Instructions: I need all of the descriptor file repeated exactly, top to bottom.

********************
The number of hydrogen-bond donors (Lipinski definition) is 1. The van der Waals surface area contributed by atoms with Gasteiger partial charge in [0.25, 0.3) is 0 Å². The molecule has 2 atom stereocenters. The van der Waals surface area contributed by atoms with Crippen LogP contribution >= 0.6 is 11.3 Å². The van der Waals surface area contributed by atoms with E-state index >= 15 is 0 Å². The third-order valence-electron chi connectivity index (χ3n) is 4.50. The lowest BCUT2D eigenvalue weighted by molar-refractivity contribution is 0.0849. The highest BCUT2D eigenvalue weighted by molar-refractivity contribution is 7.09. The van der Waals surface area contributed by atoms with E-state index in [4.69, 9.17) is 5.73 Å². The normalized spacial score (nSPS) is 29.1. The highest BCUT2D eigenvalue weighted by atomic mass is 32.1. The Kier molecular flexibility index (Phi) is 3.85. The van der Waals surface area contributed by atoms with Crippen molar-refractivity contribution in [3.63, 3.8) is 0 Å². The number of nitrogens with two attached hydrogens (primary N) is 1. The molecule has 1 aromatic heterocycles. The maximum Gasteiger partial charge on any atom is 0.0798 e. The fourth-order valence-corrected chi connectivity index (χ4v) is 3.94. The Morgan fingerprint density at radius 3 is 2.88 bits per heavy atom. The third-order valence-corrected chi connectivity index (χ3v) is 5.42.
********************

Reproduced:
The number of hydrogen-bond donors (Lipinski definition) is 1. The van der Waals surface area contributed by atoms with Gasteiger partial charge in [0.25, 0.3) is 0 Å². The molecule has 2 atom stereocenters. The van der Waals surface area contributed by atoms with Crippen LogP contribution >= 0.6 is 11.3 Å². The van der Waals surface area contributed by atoms with E-state index >= 15 is 0 Å². The third-order valence-electron chi connectivity index (χ3n) is 4.50. The lowest BCUT2D eigenvalue weighted by molar-refractivity contribution is 0.0849. The highest BCUT2D eigenvalue weighted by molar-refractivity contribution is 7.09. The van der Waals surface area contributed by atoms with E-state index in [4.69, 9.17) is 5.73 Å². The normalized spacial score (nSPS) is 29.1. The highest BCUT2D eigenvalue weighted by atomic mass is 32.1. The Kier molecular flexibility index (Phi) is 3.85. The van der Waals surface area contributed by atoms with Crippen molar-refractivity contribution in [3.63, 3.8) is 0 Å². The number of nitrogens with two attached hydrogens (primary N) is 1. The molecule has 1 aromatic heterocycles. The maximum Gasteiger partial charge on any atom is 0.0798 e. The fourth-order valence-corrected chi connectivity index (χ4v) is 3.94. The Morgan fingerprint density at radius 3 is 2.88 bits per heavy atom. The third-order valence-corrected chi connectivity index (χ3v) is 5.42.